Performances are decent and the premise is interesting enough. The styling is rather plain though and the film's a little long-winded. It seems director Tanaka relied a bit too much on the fun setup and got a little lazy with the execution. It's not bad for a first film, it's just not all that remarkable.
I don't think I've ever encountered a director who is as one-note as Charlie Chaplin. All his films are alike, all his performances are virtually identical. Chaplin offers basic slapstick comedy and that's it. If you're lucky you get an overarching plot, if not it's just a collection of sketches.
Chaplin plays a help at the Evergreen Hotel in the idyllic town of Sunnyside. Safe to say, Chaplin isn't all that helpful. He's lazy, he messes up his chores and annoys the customers. The only thing that keeps him going is Edna, but when a city boy arrives in the town Edna quickly falls for his charms.
The bottom line is that I'm simply not a slapstick fan. I can stomach it combined with some action and stunt work, but when it's just slapping gags and expressive gestures, I get annoyed in no time. The fact that Chaplin keeps recycling gags and characters only makes it worse.
Entertaining crime comedy with a solid dark edge that adds plenty of fun. Hao Ning would go on to perfect this style in No Man's Land, Silver Medalist was a clear stepping stone to get there. It's one of those film I might have given a higher rating if I'd seen it upon release, 10 years down the line it's just difficult not to compare this with the director's other films.
The film follows Geng Hao, a cyclist with notorious bad luck. After winning the silver medal in a race, a sleazy businessman exploits him and Hao gets banned from cycling for use amphetamines. It's the start of a series of unfortunate events that involves serial killers, drug dealers and a couple with serious marital problems.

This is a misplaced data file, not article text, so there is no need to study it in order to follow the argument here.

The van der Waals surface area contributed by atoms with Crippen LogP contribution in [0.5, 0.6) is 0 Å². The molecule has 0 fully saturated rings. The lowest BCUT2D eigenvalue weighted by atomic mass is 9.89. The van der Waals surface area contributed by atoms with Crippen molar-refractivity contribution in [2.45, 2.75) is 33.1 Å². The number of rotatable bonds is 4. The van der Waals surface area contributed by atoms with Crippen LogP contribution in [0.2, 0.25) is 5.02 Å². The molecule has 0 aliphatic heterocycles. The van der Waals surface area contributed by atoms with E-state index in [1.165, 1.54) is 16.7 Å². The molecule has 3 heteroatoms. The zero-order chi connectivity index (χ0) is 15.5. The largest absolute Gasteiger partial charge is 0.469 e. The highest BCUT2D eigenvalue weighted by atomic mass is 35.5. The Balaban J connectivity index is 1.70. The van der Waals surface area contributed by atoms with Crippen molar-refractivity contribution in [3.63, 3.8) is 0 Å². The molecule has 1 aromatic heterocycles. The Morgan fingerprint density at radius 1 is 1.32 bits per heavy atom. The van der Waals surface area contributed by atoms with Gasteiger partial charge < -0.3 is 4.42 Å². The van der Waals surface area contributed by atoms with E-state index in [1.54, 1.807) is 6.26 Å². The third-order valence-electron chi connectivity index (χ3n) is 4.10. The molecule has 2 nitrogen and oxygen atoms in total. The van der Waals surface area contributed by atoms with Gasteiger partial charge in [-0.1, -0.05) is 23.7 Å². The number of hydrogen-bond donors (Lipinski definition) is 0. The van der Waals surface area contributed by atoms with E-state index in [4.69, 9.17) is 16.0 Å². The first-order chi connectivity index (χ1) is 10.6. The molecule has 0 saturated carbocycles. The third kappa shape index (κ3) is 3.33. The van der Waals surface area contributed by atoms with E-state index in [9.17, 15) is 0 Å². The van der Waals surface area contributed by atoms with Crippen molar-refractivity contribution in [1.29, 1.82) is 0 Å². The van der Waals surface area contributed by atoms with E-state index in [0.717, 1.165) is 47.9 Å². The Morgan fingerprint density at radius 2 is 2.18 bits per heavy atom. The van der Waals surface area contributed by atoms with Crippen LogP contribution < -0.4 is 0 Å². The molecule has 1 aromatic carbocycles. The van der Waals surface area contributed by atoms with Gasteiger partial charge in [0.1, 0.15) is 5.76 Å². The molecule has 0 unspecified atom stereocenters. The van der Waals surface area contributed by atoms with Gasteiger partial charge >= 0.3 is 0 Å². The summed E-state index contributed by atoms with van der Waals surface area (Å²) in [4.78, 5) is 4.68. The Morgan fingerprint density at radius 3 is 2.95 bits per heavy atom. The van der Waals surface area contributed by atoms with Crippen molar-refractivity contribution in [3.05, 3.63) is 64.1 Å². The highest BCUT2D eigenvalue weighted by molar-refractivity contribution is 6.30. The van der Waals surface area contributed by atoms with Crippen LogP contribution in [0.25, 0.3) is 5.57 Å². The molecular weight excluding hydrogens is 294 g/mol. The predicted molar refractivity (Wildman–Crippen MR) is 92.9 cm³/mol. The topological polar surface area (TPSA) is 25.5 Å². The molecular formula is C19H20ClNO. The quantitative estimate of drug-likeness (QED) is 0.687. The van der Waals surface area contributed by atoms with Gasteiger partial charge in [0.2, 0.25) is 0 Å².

The film looks very slick and stylish, Bo Huang is perfect for his role here and even though quite a few people die, there's plenty of comedy to keep it light. I really have nothing bad to say about this film, except that Ning did everything just that little better in No Man's Land. Recommended if you like dark comedies.
Interesting sci-fi that reminded me of Pontypool. The Vast of Night is pure and refined, but also very low-key and subdued. A film that thrives on atmosphere, yet it's afraid to leave the audience wanting. That's a tricky combination and director Andrew Patterson manages to pull it out, but not without a hitch or two.
Something weird is going on in '50s New Mexico. On a cool summer night, with half the town cheering for a local basketball game, a telephone station starts receiving weird calls and signals. Is it aliens, or are the town folk just freaking themselves out over nothing? You'll just have to watch the film to find out.
Because we're following a radio host and telephone operator, most of the information we're getting is second hand. It's a pretty cheap solution when you want to skimp on special effects, but it's also a great way to build up tension. There are some very moody scenes here, personally I think Patterson could've gone even further with it, but it makes for a fun and entertaining sci-fi flick.
The latest Cattet/Forzani is probably one of the most conflicted films I've ever seen. It's both one of the worst and one of the best films I know, and it's like that from start to finish. It speaks for the talent of the directorial duo that they got me this far and it makes me wonder if they could push it even further.